It was Pissed-off Pat who rose to champion our cause. Under his leadership, in a matter of weeks, the sanctuary was gutted, reinsulated, painted, and a brand new gas furnace was installed. Pat went out into the community to ask for financial support, and each necessary item was donated miraculously funded. The hope of renewing and reopening his community church revealed a beautiful, generous side of a man I had previously defined by his anger towards me.
What none of us expected in December of 2011 Pat’s sudden death. After spending his entire day with the church renovation, Pat had a medical emergency in his own home, and God claimed him in that moment. In the following days, I came to realize that the last project that Pat had completed before his death was to construct a hand-crafted fireplace in the parish hall that was to be his gift of thanks to God for the reopening of the church. He had finished it just hours before he died.
At his funeral, I opened with an invitation to the gathered community: “raise your hand if you have ever seen Pat pissed-off before.” All hands in the building leapt heavenward. I continued by telling the story of Pissed-off Pat, who, in his final days, would have moved heaven and earth for us out of a deep passion for his church and community.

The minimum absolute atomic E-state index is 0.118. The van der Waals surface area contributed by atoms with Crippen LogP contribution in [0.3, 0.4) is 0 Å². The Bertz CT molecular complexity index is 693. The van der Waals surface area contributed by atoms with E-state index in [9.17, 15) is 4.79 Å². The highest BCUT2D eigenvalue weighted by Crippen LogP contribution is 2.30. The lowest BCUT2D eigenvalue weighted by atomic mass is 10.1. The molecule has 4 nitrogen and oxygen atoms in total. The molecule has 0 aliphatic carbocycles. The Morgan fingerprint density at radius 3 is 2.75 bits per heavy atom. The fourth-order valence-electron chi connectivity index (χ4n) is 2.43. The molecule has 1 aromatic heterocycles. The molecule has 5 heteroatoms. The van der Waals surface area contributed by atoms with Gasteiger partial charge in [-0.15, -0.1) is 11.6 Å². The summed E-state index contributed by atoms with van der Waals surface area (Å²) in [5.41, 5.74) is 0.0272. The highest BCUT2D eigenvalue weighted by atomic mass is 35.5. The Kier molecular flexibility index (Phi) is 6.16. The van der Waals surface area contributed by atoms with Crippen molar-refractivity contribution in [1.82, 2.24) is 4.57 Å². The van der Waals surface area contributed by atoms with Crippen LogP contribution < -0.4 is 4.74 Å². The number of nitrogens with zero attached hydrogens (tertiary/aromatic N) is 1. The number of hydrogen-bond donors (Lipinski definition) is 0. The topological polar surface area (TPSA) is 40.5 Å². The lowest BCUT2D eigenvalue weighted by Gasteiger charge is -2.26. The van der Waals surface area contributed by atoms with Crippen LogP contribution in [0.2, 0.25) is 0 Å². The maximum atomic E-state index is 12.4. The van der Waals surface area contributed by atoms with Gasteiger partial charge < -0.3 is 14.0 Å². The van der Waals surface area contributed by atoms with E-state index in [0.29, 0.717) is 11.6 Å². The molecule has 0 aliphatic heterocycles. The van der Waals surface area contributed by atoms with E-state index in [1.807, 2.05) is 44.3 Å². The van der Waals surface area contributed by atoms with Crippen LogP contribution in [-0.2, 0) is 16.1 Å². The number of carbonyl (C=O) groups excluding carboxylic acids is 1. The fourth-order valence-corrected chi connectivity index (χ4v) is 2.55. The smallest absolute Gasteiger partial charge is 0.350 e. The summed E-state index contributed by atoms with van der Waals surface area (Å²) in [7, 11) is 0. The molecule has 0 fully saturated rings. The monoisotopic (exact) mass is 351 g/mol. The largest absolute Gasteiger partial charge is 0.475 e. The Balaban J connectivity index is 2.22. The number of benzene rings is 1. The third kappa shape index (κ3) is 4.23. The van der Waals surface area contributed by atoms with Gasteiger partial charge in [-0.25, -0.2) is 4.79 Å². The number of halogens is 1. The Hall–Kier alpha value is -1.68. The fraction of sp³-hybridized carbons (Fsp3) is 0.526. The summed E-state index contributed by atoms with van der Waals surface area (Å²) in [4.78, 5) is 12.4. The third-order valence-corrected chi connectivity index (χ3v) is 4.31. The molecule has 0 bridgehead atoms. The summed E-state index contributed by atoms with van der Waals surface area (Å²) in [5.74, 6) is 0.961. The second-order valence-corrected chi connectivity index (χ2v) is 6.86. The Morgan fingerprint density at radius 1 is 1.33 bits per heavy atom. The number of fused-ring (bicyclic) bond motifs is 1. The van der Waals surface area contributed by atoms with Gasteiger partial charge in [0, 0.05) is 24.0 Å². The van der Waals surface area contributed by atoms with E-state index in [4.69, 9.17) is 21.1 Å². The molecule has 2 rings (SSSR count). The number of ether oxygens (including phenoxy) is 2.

In summary, allow me to share that all emotional energy in our faith communities, whether positive or negative, is evidence of life and potential for change. Sometimes, our anger can be rooted in the fear of losing something of great importance. While it may be easier and safer to simply walk away from situations where emotional meaning manifests itself in a harmful way, there may also be great fruitfulness in attempting to channel that pain into a positive expression of our faith. Had I turned my back on Pissed-Off Pat, there would be no St. Anne’s Mission today. I am thankful that God convinced me to ride out the storm, so that I, and our community, could experience the transformation of a church that began with the transformation of one angry man.